After a while you get the hang of it all and you make peace with the fact that not one day is quite the same as the next. I would like to tell you that you become much better at dealing with all the distractions, but I haven’t quite fully figured that part out yet. What I know is that at the end of the month, or year, it all balances itself out and you have a decent income and you can also say that you did do more of the things you wanted to do and spent more time with the people you wanted to see.
Overall, you can see there are positive and negative sides to my Life as a Freelancer unfiltered, just like with any regular job, but it all depends on what kind of person you are. I have realized that I might probably never be able to go through an interview or work for an employer ever again. But that’s just me.
Written by Ana Doru, the winner of the Workhoppers $100 cash prize Life as A Freelancer blog contest. Ana was born in Brasov, Romania and now lives in Montreal, Canada. She loves travelling so much, that she actually considers herself to be a citizen of the world. She majored in Languages, as well as International Development Studies at McGill University. After working in different fields, she decided to become a freelance translator. She currently translates from English into French and also Romanian. One of her greatest sources of inspiration and her favorite quote is “The greatest pleasure in life is doing what people say you cannot do.” (Walter Bagehot)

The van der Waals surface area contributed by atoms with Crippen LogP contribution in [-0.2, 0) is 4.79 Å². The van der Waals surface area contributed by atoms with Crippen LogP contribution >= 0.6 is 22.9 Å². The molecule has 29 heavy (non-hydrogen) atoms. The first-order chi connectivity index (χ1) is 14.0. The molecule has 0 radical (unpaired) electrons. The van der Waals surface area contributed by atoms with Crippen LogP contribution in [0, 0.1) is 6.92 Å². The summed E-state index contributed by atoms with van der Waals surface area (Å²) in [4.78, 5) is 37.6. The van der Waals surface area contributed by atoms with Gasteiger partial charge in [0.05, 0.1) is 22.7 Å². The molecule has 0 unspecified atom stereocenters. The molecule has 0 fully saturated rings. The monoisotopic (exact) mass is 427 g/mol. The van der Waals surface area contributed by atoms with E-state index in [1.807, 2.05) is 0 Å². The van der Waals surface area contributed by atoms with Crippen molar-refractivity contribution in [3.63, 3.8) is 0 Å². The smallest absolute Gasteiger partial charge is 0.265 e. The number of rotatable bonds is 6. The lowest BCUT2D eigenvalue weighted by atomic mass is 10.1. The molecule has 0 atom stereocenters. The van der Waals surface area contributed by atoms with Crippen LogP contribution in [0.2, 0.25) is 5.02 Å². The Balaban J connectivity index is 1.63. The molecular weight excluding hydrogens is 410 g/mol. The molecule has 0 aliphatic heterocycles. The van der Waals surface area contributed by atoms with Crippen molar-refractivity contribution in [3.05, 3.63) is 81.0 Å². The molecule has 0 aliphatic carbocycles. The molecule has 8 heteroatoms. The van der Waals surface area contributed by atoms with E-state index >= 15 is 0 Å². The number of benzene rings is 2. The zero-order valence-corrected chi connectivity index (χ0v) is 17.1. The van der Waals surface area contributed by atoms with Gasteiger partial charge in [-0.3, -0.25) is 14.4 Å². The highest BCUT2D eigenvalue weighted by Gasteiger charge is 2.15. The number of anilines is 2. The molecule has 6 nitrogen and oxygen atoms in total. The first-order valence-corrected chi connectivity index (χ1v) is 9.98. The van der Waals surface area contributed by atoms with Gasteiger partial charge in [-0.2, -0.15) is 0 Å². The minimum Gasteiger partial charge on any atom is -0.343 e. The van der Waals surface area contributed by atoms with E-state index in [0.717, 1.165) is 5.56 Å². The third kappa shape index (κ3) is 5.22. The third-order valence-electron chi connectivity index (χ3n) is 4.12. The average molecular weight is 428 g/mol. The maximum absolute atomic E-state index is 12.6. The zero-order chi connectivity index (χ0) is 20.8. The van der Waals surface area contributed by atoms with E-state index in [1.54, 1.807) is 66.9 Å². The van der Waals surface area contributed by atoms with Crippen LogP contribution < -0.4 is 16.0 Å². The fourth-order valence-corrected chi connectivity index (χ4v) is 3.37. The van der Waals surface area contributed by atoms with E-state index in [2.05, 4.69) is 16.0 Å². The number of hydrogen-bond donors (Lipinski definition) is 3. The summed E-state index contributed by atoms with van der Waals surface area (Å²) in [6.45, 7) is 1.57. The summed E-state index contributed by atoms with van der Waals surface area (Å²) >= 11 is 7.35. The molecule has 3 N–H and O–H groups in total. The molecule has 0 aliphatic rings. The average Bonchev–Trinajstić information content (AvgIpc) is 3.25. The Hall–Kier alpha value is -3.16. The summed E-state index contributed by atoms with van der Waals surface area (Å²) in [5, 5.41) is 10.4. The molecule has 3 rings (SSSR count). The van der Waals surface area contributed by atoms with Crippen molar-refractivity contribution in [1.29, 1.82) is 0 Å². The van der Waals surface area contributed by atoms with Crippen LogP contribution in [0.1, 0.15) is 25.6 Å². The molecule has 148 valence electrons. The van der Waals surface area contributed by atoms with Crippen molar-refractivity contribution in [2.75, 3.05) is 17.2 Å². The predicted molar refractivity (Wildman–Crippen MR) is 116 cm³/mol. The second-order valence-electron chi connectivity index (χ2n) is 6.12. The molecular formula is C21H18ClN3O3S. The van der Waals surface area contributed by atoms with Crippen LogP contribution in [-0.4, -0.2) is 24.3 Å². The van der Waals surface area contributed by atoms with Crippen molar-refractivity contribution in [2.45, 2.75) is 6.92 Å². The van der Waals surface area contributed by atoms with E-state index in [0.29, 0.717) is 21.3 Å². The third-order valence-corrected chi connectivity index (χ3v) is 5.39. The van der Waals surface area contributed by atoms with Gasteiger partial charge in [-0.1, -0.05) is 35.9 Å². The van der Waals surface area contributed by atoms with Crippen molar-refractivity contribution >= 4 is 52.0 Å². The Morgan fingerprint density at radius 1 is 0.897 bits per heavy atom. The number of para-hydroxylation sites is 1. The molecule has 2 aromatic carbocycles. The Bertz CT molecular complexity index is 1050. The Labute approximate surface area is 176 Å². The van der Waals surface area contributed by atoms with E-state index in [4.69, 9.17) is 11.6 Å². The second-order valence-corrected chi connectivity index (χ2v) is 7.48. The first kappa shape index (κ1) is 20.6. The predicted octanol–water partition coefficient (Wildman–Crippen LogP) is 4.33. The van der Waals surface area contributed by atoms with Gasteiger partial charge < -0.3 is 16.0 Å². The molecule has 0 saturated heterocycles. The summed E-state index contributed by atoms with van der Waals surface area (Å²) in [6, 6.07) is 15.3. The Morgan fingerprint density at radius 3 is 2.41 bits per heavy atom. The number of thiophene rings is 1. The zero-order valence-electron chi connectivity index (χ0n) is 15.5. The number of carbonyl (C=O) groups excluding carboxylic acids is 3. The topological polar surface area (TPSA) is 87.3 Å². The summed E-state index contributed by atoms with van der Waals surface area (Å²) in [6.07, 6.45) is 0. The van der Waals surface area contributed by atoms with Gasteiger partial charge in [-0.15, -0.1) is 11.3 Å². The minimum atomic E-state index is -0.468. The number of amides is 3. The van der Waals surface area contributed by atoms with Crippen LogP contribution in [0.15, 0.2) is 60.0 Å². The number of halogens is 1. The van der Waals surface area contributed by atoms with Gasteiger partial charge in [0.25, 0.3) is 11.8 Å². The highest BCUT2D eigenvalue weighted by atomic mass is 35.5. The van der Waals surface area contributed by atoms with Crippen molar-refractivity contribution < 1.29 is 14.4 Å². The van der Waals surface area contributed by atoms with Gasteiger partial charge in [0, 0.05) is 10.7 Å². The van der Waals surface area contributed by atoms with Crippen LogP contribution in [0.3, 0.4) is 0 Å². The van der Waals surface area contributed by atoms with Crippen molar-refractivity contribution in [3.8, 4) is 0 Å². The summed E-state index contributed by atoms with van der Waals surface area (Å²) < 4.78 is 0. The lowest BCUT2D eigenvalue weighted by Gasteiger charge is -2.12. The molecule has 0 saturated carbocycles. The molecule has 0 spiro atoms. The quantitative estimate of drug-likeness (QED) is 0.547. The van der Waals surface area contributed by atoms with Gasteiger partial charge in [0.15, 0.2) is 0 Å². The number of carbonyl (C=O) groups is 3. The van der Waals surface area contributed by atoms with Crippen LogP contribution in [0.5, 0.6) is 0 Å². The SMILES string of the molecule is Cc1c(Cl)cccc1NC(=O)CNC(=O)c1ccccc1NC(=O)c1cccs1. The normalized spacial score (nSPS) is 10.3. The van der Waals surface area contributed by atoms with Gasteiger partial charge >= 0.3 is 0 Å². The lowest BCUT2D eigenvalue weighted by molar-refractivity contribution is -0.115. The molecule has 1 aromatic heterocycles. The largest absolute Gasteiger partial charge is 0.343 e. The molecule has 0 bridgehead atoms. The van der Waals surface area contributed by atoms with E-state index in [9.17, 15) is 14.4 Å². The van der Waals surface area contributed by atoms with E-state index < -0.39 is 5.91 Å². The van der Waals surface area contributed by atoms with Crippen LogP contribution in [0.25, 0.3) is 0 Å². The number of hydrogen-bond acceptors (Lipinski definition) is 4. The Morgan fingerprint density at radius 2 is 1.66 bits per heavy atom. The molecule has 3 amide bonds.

Thank you to all the participants of the Life as A Freelancer unfiltered….
Workhopper members stay tuned for an email about our next contest in February 2017, just in time for Valentines Day!